Dating agencies are booming, but what actually goes on behind the scenes – and can you really meet the man of your dreams? Samm Taylor reports.
For Karen Mooney, weddings are an occupational hazard. On average, she attends 20 a year, sometimes more. Then there are the christenings, hen nights and baby showers – to say nothing of first birthday parties and significant anniversaries.
Because Karen, a petite blonde, is a one-woman cupid. Since founding her company, Sara Eden Personal Introductions, in 1988, she’s been the romantic catalyst behind more than 1,000 marriages. Quite a success rate.
“I still get a thrill when someone invites me to their wedding,” Karen grins as she sits in her office at the company headquarters in Windsor, Berkshire. “How many other jobs give you the chance to watch someone’s life totally change in the space of a few months?”
Looking for Love
Photographs of happy couples line the walls, while files overflow with thank-you letters and honeymoon postcards. “Dating agencies aren’t about lonely misfits who don’t have a social life and can’t make friends,” explains Karen. “They are for intelligent, well-rounded people, who are looking for someone special and a meaningful long-term relationship.”
As if to prove her point, a tall brunette arrives in reception looking a little flustered. “Hi I’m Charlotte,” she says. “Sorry I’m late, I’ve been stuck at work.” Charlotte looks every inch the confident career woman; she’s certainly not a no-hoper. She hands over three forms of identification – a requirement for anyone who signs up with the agency – and is given a sheaf of paperwork, before being ushered upstairs for an interview with Helen, a senior consultant.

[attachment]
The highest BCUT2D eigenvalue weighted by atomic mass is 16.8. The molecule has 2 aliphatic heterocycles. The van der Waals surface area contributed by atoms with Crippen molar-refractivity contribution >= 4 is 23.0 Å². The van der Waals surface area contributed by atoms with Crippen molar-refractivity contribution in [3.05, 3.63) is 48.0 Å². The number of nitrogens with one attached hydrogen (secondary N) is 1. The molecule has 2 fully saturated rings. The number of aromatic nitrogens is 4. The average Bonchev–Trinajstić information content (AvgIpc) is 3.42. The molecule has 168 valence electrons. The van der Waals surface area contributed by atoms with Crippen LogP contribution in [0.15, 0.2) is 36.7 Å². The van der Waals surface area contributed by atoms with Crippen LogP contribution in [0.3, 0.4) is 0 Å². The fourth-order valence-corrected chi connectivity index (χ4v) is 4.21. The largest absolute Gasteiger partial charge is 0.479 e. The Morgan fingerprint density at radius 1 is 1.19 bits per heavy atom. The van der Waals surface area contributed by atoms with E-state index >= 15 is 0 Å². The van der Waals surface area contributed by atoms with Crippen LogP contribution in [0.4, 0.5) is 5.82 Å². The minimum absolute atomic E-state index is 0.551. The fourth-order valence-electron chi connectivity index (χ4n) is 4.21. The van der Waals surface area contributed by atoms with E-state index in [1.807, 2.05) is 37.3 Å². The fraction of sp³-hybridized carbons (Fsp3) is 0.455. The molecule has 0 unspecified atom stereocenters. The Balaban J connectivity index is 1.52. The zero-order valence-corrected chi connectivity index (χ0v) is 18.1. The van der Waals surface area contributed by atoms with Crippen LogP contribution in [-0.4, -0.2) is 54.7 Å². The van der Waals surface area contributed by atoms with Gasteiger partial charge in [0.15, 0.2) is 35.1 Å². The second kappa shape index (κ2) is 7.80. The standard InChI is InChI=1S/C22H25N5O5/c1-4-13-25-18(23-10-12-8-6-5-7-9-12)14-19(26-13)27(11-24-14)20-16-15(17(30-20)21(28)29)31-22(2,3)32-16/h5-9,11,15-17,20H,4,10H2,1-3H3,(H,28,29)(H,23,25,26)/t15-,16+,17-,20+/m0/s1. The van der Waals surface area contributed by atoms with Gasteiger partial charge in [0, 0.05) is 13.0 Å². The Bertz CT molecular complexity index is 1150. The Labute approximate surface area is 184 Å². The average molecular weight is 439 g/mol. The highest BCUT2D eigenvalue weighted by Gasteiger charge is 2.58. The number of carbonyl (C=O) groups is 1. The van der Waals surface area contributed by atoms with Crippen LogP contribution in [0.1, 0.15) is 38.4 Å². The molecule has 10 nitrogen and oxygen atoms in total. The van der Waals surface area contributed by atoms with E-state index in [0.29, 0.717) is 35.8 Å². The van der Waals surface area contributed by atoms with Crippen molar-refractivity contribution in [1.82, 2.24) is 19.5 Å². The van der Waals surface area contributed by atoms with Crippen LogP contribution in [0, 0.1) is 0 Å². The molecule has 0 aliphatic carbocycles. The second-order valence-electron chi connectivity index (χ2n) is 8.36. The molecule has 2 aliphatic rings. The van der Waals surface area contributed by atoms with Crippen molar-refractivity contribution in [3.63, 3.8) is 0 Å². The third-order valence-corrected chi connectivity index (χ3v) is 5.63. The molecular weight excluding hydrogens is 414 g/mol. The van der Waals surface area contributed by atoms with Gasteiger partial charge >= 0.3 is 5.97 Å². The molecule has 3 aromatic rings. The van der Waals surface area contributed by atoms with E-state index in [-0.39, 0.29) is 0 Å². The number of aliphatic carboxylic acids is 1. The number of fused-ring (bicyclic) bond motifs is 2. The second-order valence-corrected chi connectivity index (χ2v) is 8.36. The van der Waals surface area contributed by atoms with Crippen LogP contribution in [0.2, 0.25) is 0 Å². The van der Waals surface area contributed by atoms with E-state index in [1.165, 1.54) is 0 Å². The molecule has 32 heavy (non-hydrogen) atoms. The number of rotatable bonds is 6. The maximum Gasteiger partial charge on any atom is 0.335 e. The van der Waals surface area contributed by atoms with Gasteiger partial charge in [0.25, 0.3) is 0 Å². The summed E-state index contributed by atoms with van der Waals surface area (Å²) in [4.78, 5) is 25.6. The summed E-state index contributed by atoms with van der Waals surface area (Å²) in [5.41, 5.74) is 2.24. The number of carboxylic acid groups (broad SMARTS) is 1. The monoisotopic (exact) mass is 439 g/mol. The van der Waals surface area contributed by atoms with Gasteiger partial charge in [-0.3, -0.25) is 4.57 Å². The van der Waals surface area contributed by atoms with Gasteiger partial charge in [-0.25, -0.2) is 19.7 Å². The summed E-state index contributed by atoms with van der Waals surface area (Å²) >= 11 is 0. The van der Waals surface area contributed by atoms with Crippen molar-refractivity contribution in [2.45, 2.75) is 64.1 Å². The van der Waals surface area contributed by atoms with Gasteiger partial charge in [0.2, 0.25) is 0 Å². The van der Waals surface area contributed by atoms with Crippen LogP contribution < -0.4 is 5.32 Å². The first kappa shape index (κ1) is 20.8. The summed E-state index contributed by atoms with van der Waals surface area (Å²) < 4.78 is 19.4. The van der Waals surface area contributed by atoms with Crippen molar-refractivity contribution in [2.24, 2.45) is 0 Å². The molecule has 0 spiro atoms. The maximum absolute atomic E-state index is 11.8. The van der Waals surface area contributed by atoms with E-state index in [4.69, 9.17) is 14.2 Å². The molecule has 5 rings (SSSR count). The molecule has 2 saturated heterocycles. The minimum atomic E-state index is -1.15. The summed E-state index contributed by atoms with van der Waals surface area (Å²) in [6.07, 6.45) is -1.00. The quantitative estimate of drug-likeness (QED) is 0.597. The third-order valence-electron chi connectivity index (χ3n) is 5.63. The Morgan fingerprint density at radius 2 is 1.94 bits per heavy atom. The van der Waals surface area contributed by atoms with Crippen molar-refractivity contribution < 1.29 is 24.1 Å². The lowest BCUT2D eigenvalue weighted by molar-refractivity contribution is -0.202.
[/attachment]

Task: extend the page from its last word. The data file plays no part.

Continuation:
“See what I mean?” Karen whispers. “Charlotte is 37, she’s stunning, she runs her own marketing business and has a flat overlooking the Thames – yet she’s still single. Although she’s attractive, she works long hours and never gets the chance to meet people. At least this way she’s not wasting time on men who don’t want the same things in life. She’s looking for someone intelligent she can relate to.”
Modern Dating Dilemmas
Of the 2,500 people currently on Sara Eden’s books, many are in the same boat as Charlotte. All have jobs – the agency doesn’t accept applications from the unemployed, unless, of course, they have private means – and most are professionals, working in everything from the media and medicine to the RAF.
“To think I nearly didn’t pick Andrew out, because he was an inch below my height criteria – we got engaged four months after we met!” Jackie, 33.
“Today, working hours are much longer and dating has changed,” says Karen. “Women have equal opportunities and more financial independence, but it makes finding love harder. Dating agencies are one way of doing something positive to change your situation. That’s why the old stigmas have gone.”